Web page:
When crafting content for PR purposes, you also want to make your story feel relatable. Consider the audiences that you’ve outlined. How can you make your story resonate with these groups? How can you help your audience feel an affinity towards you and your organization? This is the moment where you want your audience to feel like they are in your shoes or the shoes of the person you are trying to support. 


If your organization is creating housing opportunities for individuals struggling with homelessness, then tell stories of how those individuals have struggled. Make your audience see and understand the issue, clear up any misconceptions, share your thought leadership, and show how your organization provides a solution. 


When it’s time to start writing, use simple guidelines to create a big impact

Do you remember Freytag’s pyramid for storytelling from your high school English class? Freytag outlines the arc of a good story through a few key elements including:

Credit: Writer.com / “The 5 Stages of Freytag’s Pyramid / https://writers.com/freytags-pyramid


  1. Exposition: the background, setting, characters, setting the scene
  2. Inciting incident: something happens to begin the action
  3. Rising action: the story builds
  4. Climax: the point of greatest tension
  5. Falling action: events that happen as a result of the climax
  6. Resolution: the character solves the problem/conflict
  7. Denouement: French term meaning “the ending”



PR storytelling for mission-focused organizations should follow the same story arc. In order to reach your audience and create the emotive experience you are looking for, use the same tactics:


  • Set the scene, tell people the big “why”, and outline who and what you are working with. What is the background story for your organization and your services?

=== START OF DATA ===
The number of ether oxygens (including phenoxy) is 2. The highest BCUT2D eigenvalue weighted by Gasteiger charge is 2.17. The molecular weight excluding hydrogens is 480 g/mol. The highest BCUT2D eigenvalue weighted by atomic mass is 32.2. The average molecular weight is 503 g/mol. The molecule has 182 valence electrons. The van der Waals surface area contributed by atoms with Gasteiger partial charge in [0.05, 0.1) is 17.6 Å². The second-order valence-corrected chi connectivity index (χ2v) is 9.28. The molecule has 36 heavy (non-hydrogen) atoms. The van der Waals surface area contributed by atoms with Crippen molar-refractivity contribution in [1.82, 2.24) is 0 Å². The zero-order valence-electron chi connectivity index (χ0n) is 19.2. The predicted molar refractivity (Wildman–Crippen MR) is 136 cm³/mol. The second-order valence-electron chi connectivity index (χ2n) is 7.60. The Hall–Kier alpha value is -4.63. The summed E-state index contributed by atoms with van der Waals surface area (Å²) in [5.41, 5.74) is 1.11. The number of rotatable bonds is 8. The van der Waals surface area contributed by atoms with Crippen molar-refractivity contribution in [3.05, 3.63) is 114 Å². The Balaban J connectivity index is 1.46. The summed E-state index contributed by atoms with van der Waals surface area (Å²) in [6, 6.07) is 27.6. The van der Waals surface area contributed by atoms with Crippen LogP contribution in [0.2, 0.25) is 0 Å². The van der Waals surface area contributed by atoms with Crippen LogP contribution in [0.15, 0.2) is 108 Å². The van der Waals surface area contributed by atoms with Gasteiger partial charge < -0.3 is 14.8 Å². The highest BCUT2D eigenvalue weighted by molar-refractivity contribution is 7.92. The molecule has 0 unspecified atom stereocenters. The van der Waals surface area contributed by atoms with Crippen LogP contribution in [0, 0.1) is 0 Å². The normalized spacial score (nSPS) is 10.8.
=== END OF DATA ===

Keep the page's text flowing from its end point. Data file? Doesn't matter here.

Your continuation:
• Describe the challenge the people you serve are facing. Describe the insurmountable obstacle your organization is trying to overcome. Describe the hurdles you’ve personally faced as it relates to your mission and cause.

  • Create a climax by describing your organization’s solution to the problem. What are you doing to solve the homelessness crisis? What is your strategy for ending childhood hunger? How are you addressing the mental health crisis occurring amongst local youth? The climax is your pitch to the world. We are doing “X” to achieve “Y” goals or results.

  • The events that follow are where you share your stories of success thus far. What changes have occurred as a result of your hard work?

  • The resolution is your call to action. How can people join your cause to help you achieve your goals? What work still needs to be done in order to address the big issue or problem you are trying to solve?

  • Finally, share your vision for a better future and a better world. This vision is the denouement, it is the end result of your hard work. 


At its heart, PR is just good storytelling

Perhaps the most important part of your PR storytelling is pulling at heartstrings and inciting people to action. Without clearly articulating your “why,” you’ll never get people to act on behalf of your cause. If you don’t create an emotional or personalized connection, they’ll choose someone else’s cause. 


People act when they can feel the pain of the person you are trying to help, when they can directly see the need in their community, and when they can understand who/why/what you are trying to do. Make it easy for them and utilize PR to tell your story. When you use the power of a good story, you can change the world.



Image by StockSnap from Pixabay 

Rhiannon Hendrickson

About the Author: Rhiannon Hendrickson

Rhiannon Hendrickson is the founder and CEO of Orapin, which helps purpose-driven organizations transform their random acts of PR into a strategic, consistent approach that generates greater awareness and impact. She has worked with organizations of all sizes across myriad industries and causes to develop earned media and thought leadership programs that generate awareness, engagement, and, ultimately, support for those that are making a meaningful impact.